New Film Exonerates Michael Jackson

Square One: New Witness in Michael Jackson Case

Directed by Danny Wu (2019)

Film Review

This documentary concerns the mainstream media’s misportrayal of the late Michael Jackson as a Caucasian wannabe and pedophile. The new witness is a New York acquaintance of Jordan Chandler, the alleged victim in a civil lawsuit Jackson settled in 1993. The woman reveals Chandler, still a major Jackson fan, considered him incapable of the predatory behavior he was accused of.

It was only in viewing this film I learned that Jackson suffered from lupus, a serious autoimmune disease responsible, not only for his vitiligo,* but for the complete erosion of his nasal cartilage, requiring numerous reconstructive surgeries.

The video also details the extensive police and FBI investigations of the star’s alleged pedophilia. He was totally exonerated of all criminal charges against him in 2005.

Despite these facts, a quirk in California law forced Jackson to settle a civil lawsuit pertaining to the same victim a year earlier. In 1994, an unconstitutional judicial ruling allowed the civil lawsuit to proceed before the criminal case was resolved. Concerned Jackson’s deposition in the civil case would give criminal prosecutors an unfair advantage (by revealing the defense strategy), Jackson’s lawyers advised him to settle.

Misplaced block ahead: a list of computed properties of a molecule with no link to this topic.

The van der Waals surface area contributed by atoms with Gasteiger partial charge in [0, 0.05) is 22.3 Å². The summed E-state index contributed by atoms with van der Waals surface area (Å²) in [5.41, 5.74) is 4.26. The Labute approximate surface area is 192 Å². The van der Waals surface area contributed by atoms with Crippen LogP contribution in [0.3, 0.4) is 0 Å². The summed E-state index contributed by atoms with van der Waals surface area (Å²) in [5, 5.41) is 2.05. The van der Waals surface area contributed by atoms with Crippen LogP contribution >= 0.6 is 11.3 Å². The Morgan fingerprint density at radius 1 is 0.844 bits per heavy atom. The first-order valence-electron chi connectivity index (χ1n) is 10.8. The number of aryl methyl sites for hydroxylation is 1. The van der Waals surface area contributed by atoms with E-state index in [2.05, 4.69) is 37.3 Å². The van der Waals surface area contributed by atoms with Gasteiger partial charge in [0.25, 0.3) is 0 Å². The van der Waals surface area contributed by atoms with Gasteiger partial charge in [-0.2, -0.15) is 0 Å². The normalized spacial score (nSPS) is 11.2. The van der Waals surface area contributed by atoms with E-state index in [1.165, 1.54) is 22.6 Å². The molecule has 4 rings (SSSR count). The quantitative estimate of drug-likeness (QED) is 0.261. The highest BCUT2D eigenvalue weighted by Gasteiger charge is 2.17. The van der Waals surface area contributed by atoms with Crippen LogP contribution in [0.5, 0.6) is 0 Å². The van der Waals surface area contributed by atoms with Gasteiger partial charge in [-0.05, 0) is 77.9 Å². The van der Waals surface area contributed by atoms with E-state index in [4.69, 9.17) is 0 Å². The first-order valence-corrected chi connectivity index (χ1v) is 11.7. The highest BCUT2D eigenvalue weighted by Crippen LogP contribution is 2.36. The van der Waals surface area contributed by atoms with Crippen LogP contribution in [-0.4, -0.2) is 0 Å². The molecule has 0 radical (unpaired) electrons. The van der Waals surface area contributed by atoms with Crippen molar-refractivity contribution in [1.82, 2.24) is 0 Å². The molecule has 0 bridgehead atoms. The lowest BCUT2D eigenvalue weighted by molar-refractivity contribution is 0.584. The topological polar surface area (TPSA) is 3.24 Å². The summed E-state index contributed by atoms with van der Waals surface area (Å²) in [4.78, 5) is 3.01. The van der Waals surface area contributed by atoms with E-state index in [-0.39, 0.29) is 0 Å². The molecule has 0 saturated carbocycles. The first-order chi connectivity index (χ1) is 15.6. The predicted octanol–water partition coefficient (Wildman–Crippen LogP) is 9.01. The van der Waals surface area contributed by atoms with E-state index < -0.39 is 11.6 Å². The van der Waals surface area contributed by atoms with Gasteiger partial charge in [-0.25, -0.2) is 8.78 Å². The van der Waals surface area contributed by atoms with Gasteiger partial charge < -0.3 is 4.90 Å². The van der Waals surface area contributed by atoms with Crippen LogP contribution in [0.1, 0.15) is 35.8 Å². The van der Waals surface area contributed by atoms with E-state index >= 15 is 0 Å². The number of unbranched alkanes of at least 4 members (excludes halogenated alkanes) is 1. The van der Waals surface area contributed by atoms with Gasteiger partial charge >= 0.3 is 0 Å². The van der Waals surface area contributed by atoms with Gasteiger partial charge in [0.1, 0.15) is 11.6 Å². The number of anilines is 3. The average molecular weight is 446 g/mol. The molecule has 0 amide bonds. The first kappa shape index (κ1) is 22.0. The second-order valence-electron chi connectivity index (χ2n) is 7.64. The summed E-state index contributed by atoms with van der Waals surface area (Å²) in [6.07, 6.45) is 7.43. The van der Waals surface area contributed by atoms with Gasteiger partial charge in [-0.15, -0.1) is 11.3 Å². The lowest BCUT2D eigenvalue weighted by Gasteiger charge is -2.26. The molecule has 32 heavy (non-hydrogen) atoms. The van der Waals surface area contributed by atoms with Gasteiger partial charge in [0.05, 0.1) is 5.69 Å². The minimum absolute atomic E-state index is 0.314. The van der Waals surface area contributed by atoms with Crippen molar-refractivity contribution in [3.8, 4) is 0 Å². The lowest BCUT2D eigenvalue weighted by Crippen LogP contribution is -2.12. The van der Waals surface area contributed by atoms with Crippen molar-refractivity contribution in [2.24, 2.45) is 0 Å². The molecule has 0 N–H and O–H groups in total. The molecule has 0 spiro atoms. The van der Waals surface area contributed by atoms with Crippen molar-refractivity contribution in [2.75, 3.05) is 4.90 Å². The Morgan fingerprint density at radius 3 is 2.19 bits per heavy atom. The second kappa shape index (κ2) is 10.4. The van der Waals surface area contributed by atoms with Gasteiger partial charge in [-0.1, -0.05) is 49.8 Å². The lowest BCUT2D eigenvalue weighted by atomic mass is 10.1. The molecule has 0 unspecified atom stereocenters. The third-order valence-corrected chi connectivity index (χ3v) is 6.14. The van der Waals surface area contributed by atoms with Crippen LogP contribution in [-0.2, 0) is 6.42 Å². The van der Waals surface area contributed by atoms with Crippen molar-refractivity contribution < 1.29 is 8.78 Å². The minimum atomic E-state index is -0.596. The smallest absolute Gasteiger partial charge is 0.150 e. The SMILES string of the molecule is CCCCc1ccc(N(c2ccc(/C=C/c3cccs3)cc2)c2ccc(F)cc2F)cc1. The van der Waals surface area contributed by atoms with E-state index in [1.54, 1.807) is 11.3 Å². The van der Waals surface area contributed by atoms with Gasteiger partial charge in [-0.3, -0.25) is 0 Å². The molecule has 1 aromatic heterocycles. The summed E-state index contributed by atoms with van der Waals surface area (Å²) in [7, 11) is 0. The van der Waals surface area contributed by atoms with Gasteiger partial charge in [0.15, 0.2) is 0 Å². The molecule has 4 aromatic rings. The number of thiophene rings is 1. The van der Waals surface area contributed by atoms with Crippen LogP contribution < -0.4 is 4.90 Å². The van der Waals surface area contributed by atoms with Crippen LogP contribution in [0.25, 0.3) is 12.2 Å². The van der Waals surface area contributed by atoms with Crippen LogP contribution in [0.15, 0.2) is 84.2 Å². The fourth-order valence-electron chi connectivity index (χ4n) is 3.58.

The documentary also reveals the blackmail/extortion scheme Jordan Chandler’s father subjected Jackson to prior to going to the police (and filing the lawsuit). Chandlers’ parents were divorced, and his dentist father Evan illegally took custody of Jordan and gave him to sodium amytal  injections, presumably to pressure him to incriminate Jackson. The full amount of the settlement was (subject to a non-disclosure agreement) was covered by Jackson’s insurance.

Following his acquittal, Jackson successfully defended a second lawsuit (for child sexual abuse) in 1995. He also won a $2.7 million defamation suit against Victor Gutierrez, for his 2007 Michael Jackson Was My Lover.